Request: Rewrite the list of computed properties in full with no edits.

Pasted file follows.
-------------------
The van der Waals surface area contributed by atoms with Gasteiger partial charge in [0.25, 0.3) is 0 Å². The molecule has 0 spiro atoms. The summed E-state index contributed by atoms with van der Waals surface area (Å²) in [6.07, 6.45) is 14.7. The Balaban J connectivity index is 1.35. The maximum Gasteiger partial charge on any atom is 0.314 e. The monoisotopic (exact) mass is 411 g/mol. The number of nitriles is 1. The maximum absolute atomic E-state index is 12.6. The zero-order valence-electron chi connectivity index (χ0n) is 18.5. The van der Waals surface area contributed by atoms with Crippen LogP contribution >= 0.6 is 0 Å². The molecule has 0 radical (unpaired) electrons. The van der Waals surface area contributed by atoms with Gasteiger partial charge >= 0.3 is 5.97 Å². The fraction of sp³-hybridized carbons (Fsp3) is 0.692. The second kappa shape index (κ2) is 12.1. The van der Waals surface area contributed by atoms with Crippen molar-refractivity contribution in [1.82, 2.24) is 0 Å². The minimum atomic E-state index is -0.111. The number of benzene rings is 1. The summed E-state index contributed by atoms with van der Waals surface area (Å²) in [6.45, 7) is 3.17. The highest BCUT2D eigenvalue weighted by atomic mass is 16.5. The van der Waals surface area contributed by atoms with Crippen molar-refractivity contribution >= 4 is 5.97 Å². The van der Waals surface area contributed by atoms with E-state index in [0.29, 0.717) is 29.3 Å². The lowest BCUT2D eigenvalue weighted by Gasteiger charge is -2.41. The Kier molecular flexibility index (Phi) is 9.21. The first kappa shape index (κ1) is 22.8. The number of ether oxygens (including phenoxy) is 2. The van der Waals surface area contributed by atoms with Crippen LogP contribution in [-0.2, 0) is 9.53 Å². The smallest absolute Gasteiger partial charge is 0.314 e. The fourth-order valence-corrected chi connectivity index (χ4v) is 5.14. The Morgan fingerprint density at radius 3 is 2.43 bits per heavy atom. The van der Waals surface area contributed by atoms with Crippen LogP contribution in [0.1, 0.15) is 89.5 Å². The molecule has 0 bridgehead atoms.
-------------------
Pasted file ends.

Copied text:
The van der Waals surface area contributed by atoms with Gasteiger partial charge in [0.25, 0.3) is 0 Å². The molecule has 0 spiro atoms. The summed E-state index contributed by atoms with van der Waals surface area (Å²) in [6.07, 6.45) is 14.7. The Balaban J connectivity index is 1.35. The maximum Gasteiger partial charge on any atom is 0.314 e. The monoisotopic (exact) mass is 411 g/mol. The number of nitriles is 1. The maximum absolute atomic E-state index is 12.6. The zero-order valence-electron chi connectivity index (χ0n) is 18.5. The van der Waals surface area contributed by atoms with Crippen LogP contribution >= 0.6 is 0 Å². The molecule has 0 radical (unpaired) electrons. The van der Waals surface area contributed by atoms with Gasteiger partial charge >= 0.3 is 5.97 Å². The fraction of sp³-hybridized carbons (Fsp3) is 0.692. The second kappa shape index (κ2) is 12.1. The van der Waals surface area contributed by atoms with Crippen molar-refractivity contribution in [1.82, 2.24) is 0 Å². The minimum atomic E-state index is -0.111. The number of benzene rings is 1. The summed E-state index contributed by atoms with van der Waals surface area (Å²) in [6.45, 7) is 3.17. The highest BCUT2D eigenvalue weighted by atomic mass is 16.5. The van der Waals surface area contributed by atoms with Crippen molar-refractivity contribution >= 4 is 5.97 Å². The van der Waals surface area contributed by atoms with E-state index in [0.29, 0.717) is 29.3 Å². The lowest BCUT2D eigenvalue weighted by Gasteiger charge is -2.41. The Kier molecular flexibility index (Phi) is 9.21. The first kappa shape index (κ1) is 22.8. The number of ether oxygens (including phenoxy) is 2. The van der Waals surface area contributed by atoms with Crippen LogP contribution in [-0.2, 0) is 9.53 Å². The smallest absolute Gasteiger partial charge is 0.314 e. The fourth-order valence-corrected chi connectivity index (χ4v) is 5.14. The Morgan fingerprint density at radius 3 is 2.43 bits per heavy atom. The van der Waals surface area contributed by atoms with Crippen LogP contribution in [0.1, 0.15) is 89.5 Å². The molecule has 0 bridgehead atoms.